I love the way that Joss Whedon’s editor, Lisa Lassek cuts. I remember looking at episodes of Buffy the Vampire Slayer and thinking how well edited they were and then checking out her credit, and she did Serenity which I think is a masterclass in pacing And of course she is now a huge editor and cut Avengers Assemble and all sorts of things. It was her TV work that first influenced me and I think it's really interesting that editors that I really like tended to have started off in the world of TV, and they tended to have done their apprenticeship. They didn't just work as assistants and kind of leapfrog up on huge big budget movies. They actually put their graft in and worked on telly smashing edits out and in certain (numbers of) days.

What’s your cinema going experience been like?

I think what's really interesting is the only cinema screening experience that I absolutely trust is going to is IMAX. I think the reason behind that is at the end of each IMAX film there's an email address that you can write to and complain, and I know that there is a guy at IMAX whose job it is to sit there and read every single email that comes in every day and rectify any faults. Their QC at IMAX is exemplary and with a single complaint they will get that thing fixed. Anywhere else I go, maybe 8 times out of 10, I get a relatively good cinematic experience. When I'm looking at cinema experience that is woefully lacking usually it's sound, but quite often the screens are too dark, especially 3D screening. I don't go to any 3D screening that's not an IMAX because they haven't improved the brightness of their projectors or their screens sufficiently, so the pictures are just too dark to see in a 3D environment, but even in a non 3D environment.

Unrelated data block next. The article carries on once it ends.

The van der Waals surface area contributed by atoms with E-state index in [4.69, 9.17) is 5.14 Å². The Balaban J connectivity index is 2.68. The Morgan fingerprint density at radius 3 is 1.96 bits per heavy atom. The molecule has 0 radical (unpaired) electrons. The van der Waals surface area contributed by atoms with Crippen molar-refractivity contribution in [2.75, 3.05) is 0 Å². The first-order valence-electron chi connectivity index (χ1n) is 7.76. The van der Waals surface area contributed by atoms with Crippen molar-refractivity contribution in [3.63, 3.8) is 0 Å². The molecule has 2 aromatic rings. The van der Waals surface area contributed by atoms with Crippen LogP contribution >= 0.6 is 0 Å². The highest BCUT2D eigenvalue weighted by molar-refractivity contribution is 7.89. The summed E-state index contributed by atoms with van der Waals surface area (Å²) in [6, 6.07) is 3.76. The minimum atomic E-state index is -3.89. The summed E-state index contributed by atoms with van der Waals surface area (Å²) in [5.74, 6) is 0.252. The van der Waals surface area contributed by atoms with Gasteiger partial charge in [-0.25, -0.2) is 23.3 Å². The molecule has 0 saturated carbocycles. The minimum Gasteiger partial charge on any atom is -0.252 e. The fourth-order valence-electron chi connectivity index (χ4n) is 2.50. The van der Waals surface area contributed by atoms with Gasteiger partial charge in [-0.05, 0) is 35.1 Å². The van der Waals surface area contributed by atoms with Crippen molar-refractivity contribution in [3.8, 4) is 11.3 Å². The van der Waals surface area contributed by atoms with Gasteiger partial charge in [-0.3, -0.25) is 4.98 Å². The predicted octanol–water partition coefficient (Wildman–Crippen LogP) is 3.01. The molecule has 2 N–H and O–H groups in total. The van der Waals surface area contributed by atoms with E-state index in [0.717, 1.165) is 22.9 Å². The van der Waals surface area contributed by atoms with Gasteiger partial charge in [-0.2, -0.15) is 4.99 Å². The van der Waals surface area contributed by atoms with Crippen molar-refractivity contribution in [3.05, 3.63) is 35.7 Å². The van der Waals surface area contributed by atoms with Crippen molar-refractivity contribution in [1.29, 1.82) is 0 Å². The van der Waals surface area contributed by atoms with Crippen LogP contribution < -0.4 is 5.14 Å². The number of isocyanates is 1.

I went to screening in the other day and the screen had a really weird shimmering reflectivity. I went to another screening in the same multiplex and that screen was perfect. I say I'm sorry, but I just want to see this film and when I pay money but it's not as good as I can watch it at home that shouldn’t be the case. As an industry if we are trying to persuade people to leave their home, to leave behind their 65-inch TVs or their projectors, 4K streaming, HD or 4K discs, and get into a car or get on a tube and travel to the cinema, then sit through 30 minutes of adverts and a movie and travel home, then that experience better be superior to the one that people getting are getting at home. And if it's not as good then that is shocking, because people pretty soon going to stop bothering going to the cinema. That’s a shame because the best thing to do is to go and see a movie on a huge screen with brilliant production and brilliant sound and a bunch of other people who are experiencing that movie and screaming and laughing in all the right places with you.


Chris Foreman

Chris has been working in the broadcast industry for over 30 years, a lot of it as an editor, camera operator, sound recordist and troubleshooter.  He has an unrequited love of technology and a loathing of tomatoes.